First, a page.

We had to figure out a way to resolve the flooding issue so that when the next 100 year flood rolled in, we would be safe. We decided yet that Fall of 2008 to tear out more trees and excavate dirt to build a levee/berm around the entire back meadow. The lane to the B&B comes down a hill into the back meadow. We tied the levee into this hill on both sides of the lane. This kept the lane from going over the berm. The southwest corner of the B&B sits right beside the stream. We could get an earthmover through this point, but there wasn't enough space to construct a levee and it would have been unsightly anyway. We decided to build a concrete wall with pilasters in this area and tie both ends into the berm. This would leave enough room for another patio since we had to remove the two that we had. We saved our landscaping plants by digging them up and temporarily replanting them in a safe spot until it was time to landscape again. The stake and flag in the photo below marked the center of the wall. We hid the two middle pilasters inside of the outdoor stone fireplace.
Our very first fire in the new fireplace.
GAY COUPLE FILES COMPLAINT AGAINST CHRISTIAN B&B OWNERS FOR REFUSING CIVIL UNION CEREMONY
Chicago Sun Times St. Louis Post Dispatch Huffington Post WCIA Channel 3 Mark Reardon Show KSDK Paxton Record Christian Post Chicago Tribune
Perhaps the greatest challenge lies ahead. On February 15, 2010, a Tuesday, we received an innocent-looking email asking if we were intending to host civil union ceremonies. A month before, the Illinois legislature had passed "The Religious Freedom and Civil Unions Act" which was to go into effect on June 1, 2011. We replied that we would only be hosting weddings at TimberCreek. On Friday, only three days later, a sexual orientation discrimination complaint was filed with the Illinois Dept. of Human Rights. The ACLU has joined the complainants' legal defense team. The complainants are alleging that they have suffered substantial mental and emotional distress, a stigmatizing injury, and deprivation of personal dignity. They are requesting damages for the injury, interest, attorney fees, and an order to cease from violating the Act in the future.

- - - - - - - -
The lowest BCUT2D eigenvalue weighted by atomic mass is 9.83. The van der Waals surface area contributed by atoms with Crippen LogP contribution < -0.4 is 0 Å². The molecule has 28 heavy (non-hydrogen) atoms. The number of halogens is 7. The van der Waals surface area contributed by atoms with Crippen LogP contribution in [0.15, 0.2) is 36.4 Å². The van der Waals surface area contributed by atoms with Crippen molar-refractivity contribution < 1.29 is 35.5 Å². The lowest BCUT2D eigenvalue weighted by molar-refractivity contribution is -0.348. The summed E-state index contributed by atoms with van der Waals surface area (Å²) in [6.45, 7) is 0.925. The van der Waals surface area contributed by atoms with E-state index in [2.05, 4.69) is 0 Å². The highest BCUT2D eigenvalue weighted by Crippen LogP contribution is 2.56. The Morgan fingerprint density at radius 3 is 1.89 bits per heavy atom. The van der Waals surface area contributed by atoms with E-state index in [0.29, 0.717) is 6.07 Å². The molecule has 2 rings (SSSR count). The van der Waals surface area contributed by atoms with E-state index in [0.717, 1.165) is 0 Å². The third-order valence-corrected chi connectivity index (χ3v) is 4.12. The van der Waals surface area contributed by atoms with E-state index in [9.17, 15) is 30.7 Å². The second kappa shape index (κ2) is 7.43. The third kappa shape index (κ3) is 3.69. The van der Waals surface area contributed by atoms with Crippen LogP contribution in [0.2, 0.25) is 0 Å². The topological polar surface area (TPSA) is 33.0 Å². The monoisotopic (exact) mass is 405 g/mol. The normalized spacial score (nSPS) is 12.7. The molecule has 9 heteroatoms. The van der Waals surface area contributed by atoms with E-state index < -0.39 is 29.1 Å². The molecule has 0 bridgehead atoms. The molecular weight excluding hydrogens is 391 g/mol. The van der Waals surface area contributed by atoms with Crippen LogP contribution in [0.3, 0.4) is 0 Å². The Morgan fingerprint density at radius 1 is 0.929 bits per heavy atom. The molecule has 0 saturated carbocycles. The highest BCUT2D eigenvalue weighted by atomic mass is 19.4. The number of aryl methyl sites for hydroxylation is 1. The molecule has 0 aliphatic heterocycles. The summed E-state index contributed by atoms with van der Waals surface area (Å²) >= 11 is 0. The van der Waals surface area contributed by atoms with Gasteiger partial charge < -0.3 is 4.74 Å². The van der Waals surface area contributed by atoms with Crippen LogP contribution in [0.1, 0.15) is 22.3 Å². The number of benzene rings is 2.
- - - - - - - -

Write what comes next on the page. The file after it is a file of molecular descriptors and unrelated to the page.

America was built upon a foundation of religious liberty and Judeo Christian principles. This heritage is engraved in federal buildings all over our Nation's Capitol. It is printed on our money. It is enshrined in the United States Constitution which guarantees the freedom of religious expression. But now it is under assault by well-funded homosexual activists who demand we surrender religious liberty to their new definition of marriage. President Obama has been deceived into embracing this far-left agenda. Even IL Governor Quinn is marching down this same path of perversion. As Christians, we should absolutely love individuals ensnared in homosexuality, but we should not and cannot condone any part of it because the Bible condemns it. The Creator of the Universe is no one to defy.
Homosexuality is a behavioral choice which has been historically viewed as immoral, sinful, and an abomination to God in Judeo Christian belief for over 6,000 years. This lifestyle can be adopted and abandoned. Yet it is being championed as equal to immutable human characteristics such as race, color, gender, creed, age, and national origin. It uses anti-discrimination laws as a bully club when dissenting Americans disagree with men trying to marry men, women marrying women, men changing to women, and women changing to men. It basically says that God is confused by marriage, family, and sexuality and that we need to correct his mistakes.
We politely disagree. We believe that God is the ultimate authority, infallible, and unchanging. Morality cannot be changed by a vote of the Illinois General Assembly as when it passed the Civil Unions Act or now that it is considering the latest gay marriage bill. Morality stays consistent regardless of relativistic postmodern thought that says men are wiser than the Almighty. God's Word is the same yesterday, today, and forever. Christians should love individuals trapped in this behavior. We should pray for homosexuals' extended families who must personally deal with poor choices their loved ones have made. But, as Christians, we should never accept the behavior as normal because the Bible clearly labels homosexuality as an abominable sin throughout the Old and New Testaments.
Consequently, we cannot host civil unions of any kind at TimberCreek Bed & Breakfast, nor gay mariage should it become legal. It is not an issue of fairness and equality, but an issue of right and wrong. Be assured that we are not lawless, hateful, bigoted, or activists by any definition. We did not initiate the present controversy. When asked, we have merely stood up for our biblically-based religious convictions. And we are not alone. Click on the links below for similar stories of LGBT intimidation.
Yahoo News Life Site News ABC News WSYR Channel 9 Yahoo Voices One News Now George Will Kentucky.com NAACP WPSD Channel 6 Think Progress Georgetown University Macy's Chick-Fil-A PayPal NBC News Washington Post Miss Universe Just Q Me Paul Ryan Indy Channel 6 Bloomberg Vermont B&B
"In a time of universal deceit telling the truth is a revolutionary act." -George Orwell